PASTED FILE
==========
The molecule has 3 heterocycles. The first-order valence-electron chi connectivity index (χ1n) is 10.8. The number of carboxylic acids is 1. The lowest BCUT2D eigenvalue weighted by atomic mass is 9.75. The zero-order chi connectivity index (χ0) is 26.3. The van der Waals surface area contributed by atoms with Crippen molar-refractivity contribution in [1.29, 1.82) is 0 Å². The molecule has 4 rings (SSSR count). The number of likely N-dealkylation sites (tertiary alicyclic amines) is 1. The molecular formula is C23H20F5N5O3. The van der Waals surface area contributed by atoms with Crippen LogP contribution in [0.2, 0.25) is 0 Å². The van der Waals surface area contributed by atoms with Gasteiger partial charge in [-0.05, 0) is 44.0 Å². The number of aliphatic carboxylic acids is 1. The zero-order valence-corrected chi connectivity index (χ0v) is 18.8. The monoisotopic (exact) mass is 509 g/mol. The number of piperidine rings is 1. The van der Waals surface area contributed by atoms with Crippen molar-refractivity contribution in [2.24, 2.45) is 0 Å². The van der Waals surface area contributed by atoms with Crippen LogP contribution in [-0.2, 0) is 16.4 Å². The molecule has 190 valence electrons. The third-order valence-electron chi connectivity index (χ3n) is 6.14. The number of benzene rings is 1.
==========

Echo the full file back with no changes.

The molecule has 3 heterocycles. The first-order valence-electron chi connectivity index (χ1n) is 10.8. The number of carboxylic acids is 1. The lowest BCUT2D eigenvalue weighted by atomic mass is 9.75. The zero-order chi connectivity index (χ0) is 26.3. The van der Waals surface area contributed by atoms with Crippen molar-refractivity contribution in [1.29, 1.82) is 0 Å². The molecule has 4 rings (SSSR count). The number of likely N-dealkylation sites (tertiary alicyclic amines) is 1. The molecular formula is C23H20F5N5O3. The van der Waals surface area contributed by atoms with Crippen LogP contribution in [0.2, 0.25) is 0 Å². The van der Waals surface area contributed by atoms with Gasteiger partial charge in [-0.05, 0) is 44.0 Å². The number of aliphatic carboxylic acids is 1. The zero-order valence-corrected chi connectivity index (χ0v) is 18.8. The monoisotopic (exact) mass is 509 g/mol. The number of piperidine rings is 1. The van der Waals surface area contributed by atoms with Crippen molar-refractivity contribution in [2.24, 2.45) is 0 Å². The van der Waals surface area contributed by atoms with Crippen LogP contribution in [-0.2, 0) is 16.4 Å². The molecule has 190 valence electrons. The third-order valence-electron chi connectivity index (χ3n) is 6.14. The number of benzene rings is 1.